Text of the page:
Skip Logos, Search and Top Navigation
Skip to Top Navigation

Latest News

Climate cycles may explain how running water carved Mars' surface features

12/2/2016

 UNIVERSITY PARK, Pa. — Dramatic climate cycles on early Mars, triggered by buildup of greenhouse gases, may be the key to understanding how liquid water left its mark on the planet's surface, according to a team of planetary scientists.

Scientists have long debated how deep canyons and extensive valley networks — like the kinds carved by running water over millions of years on Earth — could form on Mars some 3.8 billion years ago, a time many believe the planet was frozen.

More News

Latest News

Graduate student serves as scientific expert for Chicxulub crater research

11/17/2016

As her plane landed in Germany, Heather Jones felt a wave of anticipation. For the next three weeks, Jones, a doctoral student in geosciences at Penn State, would be lending her scientific expertise in micropaleontology to assist the first-ever research team to collect samples from the Chicxulub impact crater. The crater is the remains of the cataclysmic event — an asteroid 6 miles wide crashing into Earth — widely believed to have led to the extinction of dinosaurs 66 million years ago.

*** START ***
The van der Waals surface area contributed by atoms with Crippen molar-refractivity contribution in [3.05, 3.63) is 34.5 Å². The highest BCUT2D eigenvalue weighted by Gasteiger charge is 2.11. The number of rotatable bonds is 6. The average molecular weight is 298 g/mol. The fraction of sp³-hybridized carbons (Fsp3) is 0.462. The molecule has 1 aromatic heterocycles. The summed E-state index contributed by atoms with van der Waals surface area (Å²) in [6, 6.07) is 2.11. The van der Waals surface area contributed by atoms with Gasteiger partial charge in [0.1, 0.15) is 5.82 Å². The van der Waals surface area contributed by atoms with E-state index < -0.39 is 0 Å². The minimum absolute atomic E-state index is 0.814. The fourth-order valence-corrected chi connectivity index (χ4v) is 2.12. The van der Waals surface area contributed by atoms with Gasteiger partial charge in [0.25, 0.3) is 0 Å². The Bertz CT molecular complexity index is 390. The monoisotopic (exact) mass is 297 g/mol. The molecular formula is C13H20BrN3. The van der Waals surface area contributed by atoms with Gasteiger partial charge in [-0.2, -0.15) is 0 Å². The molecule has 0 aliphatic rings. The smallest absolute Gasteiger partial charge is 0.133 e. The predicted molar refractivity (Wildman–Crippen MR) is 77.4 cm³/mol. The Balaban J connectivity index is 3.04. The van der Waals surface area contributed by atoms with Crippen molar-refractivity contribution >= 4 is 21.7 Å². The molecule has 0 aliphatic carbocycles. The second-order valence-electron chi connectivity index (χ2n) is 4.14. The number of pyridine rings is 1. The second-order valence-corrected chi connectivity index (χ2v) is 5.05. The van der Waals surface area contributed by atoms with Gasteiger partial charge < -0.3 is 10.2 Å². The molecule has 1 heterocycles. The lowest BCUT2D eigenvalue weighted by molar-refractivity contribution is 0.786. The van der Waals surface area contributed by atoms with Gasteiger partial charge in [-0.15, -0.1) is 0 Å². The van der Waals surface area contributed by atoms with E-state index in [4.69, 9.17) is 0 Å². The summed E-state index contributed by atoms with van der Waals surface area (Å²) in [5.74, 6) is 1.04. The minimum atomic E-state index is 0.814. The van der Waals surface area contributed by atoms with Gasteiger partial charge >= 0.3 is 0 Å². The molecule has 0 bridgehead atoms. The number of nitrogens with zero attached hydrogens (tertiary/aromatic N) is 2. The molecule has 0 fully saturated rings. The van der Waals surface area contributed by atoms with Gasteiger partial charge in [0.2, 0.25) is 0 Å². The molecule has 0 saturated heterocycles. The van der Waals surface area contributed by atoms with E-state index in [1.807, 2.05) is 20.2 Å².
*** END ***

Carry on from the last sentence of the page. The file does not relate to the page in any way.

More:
More News

Latest News

Latest News

Rick Abegg Receives Penn State Alumni Association Volunteer Award

11/16/2016

More News

Latest News

GeoPRISMS Office Moves to Penn State

11/14/2016

Beginning on Nov. 1, 2016, the GeoPRISMS office has moved to Penn State, under the leadership of professor Demian Saffer as the new Office Chair. GeoPRISMS is a community-led program aimed at understanding the formation, dynamics, and evolution of continental margins through focused studies that span the shoreline at active margins, 
and through integration of field, laboratory, and theoretical approaches.

More News

Pages